News From China
Didi Chuxing (aka China’s Uber) is stepping up its marketing game in entertainment. In the aftermath of a recent public relations crisis, the ride-hailing firm has launched a comedy show on Tencent Video. On “Everybody Roast Didi” (七嘴八舌吐滴滴), top comedians from one of China’s most popular comedy shows take turns satirizing the company from the passenger’s perspective. On the other side, Didi drivers and staff members, including its president, Jean Liu, try to defend themselves from the ceaseless attacks.
Didi also scored a major product placement win in the recent hit series “A Little Reunion” (小欢喜), which follows the lives of three urban families as their teenage children prepare for China’s all-important college entrance exam. The series was acclaimed for tackling social issues such as depression and sexual harassment, as well as unemployment. When one of the fathers finds himself out of work, he turns to driving for Didi to make ends meet, creating a positive association between the upstanding father and Didi drivers in general. The brand also created social media tie-ins to its placement that linked to its driver recruitment page and used influencers to spread awareness of the campaign.
“A Little Reunion” has also won kudos for product placements and other brand integrations, with participation by more than 15 other brands, including Ford, Ping An Insurance, Wahaha, Kuaishou, and VIPshop.
China’s television regulator is reportedly planning to limit dramas to 40 episodes per series, a move intended to combat the “watering down” of stories with superfluous content. This would put a significant dent in revenues from advertisers for a series such as “A Little Reunion,” which ran to 49 episodes. The drama profiled in this week’s case study, “Return the World to You” ( 归还世界给你 ) had an even lengthier run of 58 episodes.
Tencent hosted a forum on branding in popular IP on August 30, highlighting the internet giant’s multi-platform offerings, which encompass music, sports, news, film, streaming video, games, and literature. An example given is Tencent Video’s “Produce Camp 2019,” licensed from South Korea’s CJ E&M, for which it also created six official derivative programs, 55 side programs (such as behind-the-scenes videos), 257 short videos, 898 graphics, and more than 7,600 articles, increasing fan interest in the show, its stars, and sponsors.
Ent Group released an extensive report on China’s fast growing short-video market. The report notes that as of December 2018 (ancient history in this space), the short-video audience had reached 648 million, or 78.2 percent of internet users, and already exceeded the long-form video audience by 36 million. A few other highlights:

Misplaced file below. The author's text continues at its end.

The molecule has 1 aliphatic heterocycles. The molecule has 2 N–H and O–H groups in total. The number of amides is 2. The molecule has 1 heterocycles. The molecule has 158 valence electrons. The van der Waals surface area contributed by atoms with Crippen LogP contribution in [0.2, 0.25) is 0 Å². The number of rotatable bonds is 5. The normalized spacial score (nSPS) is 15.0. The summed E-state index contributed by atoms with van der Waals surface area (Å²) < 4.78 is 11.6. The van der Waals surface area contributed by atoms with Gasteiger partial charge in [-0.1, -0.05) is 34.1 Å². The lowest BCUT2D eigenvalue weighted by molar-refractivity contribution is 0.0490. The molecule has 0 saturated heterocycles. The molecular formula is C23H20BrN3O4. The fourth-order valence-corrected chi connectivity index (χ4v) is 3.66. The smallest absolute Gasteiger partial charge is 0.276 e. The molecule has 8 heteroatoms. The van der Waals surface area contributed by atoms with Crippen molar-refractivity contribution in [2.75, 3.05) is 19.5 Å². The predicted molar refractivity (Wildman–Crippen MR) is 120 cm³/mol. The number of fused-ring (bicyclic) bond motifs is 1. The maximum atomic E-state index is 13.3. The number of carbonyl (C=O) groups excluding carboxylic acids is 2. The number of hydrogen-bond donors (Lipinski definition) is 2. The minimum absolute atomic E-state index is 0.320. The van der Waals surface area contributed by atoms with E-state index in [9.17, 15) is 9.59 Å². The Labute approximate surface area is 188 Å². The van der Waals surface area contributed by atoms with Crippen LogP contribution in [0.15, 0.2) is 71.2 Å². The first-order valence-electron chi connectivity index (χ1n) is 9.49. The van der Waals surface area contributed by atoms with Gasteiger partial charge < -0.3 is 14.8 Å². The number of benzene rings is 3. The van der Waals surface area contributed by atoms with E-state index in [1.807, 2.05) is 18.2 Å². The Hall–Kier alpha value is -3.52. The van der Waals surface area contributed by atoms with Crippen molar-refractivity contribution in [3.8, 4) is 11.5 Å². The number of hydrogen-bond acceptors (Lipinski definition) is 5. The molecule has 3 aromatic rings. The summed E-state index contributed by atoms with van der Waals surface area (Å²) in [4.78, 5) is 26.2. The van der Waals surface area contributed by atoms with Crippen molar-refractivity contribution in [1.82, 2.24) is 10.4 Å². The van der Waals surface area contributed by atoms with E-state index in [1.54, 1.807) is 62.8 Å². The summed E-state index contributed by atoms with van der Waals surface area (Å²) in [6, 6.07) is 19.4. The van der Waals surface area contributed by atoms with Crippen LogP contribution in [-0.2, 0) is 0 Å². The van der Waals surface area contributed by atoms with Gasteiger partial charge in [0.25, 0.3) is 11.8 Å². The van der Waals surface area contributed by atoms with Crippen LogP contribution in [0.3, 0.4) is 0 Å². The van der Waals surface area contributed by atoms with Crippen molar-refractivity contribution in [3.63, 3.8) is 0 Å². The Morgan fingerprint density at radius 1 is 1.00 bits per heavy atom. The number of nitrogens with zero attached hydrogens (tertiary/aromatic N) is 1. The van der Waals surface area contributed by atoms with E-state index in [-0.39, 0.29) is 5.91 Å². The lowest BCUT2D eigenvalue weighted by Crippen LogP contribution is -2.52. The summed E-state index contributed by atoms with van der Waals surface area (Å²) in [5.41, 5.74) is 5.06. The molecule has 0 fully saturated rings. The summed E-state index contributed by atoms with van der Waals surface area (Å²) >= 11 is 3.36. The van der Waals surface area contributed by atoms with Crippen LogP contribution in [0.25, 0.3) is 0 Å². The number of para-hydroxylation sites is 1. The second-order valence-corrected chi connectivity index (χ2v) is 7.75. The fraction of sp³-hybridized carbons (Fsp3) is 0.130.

- Since 2018, there has been a dramatic increase in platform-generated content on short video apps.
- Popular formats include celebrity vlogs and “mini variety shows.”
- Short variety series running from 5 to 15 minutes are an audience favorite (and key vehicle for brand presence).
Another report from Media 360 looks at how brand placements on variety shows have become a major force in the ad market. They rose 16 percent in the first half of 2019 to nearly RMB 22 billion ($3.1 billion), bucking the broader downward trend in China’s ad industry.
- The first half of 2019 saw the number of new variety shows on streaming sites double year-on-year, to 62.
- Reality shows led the market, accounting for almost 50 percent of the total, followed by music competitions.
- Strong brand numbers: 546 brands placed 697 products on variety shows in the first half of the year, representing year-on-year increases of 15.2 percent and 22 percent, respectively.
- Fast-moving consumer goods and web apps make up more than 80 percent of the sponsorship market, while the presence of previously dominant mobile phone makers has declined significantly.
- Brands value the creation of “immersive” brand integration experiences for viewers and find greater opportunities for innovation online, along with growing acceptance from viewers.
News in English
- Are brands less important to Chinese consumers? D. Sriram, China managing director at marketing firm Ebiquity, argues that the existing ecosystem of social media, e-commerce platforms, venture funding for new businesses, and mobile payments puts consumers, and not marketers, in charge. Campaign Live
- Meanwhile, Chinese OEMs established to meet the needs of Western brands are building up their own names in the wake of the trade war with the U.S. Reuters
- One key to the success of Chinese brands at home is Pinduoduo, aka “the e-commerce giant you’ve never heard of.” The app’s social browsing and deal-focused features reportedly appeal to more rural consumers who are less brand-conscious than their city-dwelling counterparts. Wired
- China’s esports market in charts and graphs: 630 million players, RMB 94 billion ($13.1 billion) in revenue, and 100,000 professional gamers. Caixin
- The Real Losers of the Trade War: Small American Brands Jing Daily
- China Continues to Force the Hand of Western Brands Over Hong Kong Jing Daily
- Gen Z-ers vs. Millennials: How and Why Brands Must Know the Difference Jing Daily
- Chaumet’s New “Mulan” Approach in China Jing Daily
- Brand USA Hopes Mandopop Star Will Lure Tourists Jing Travel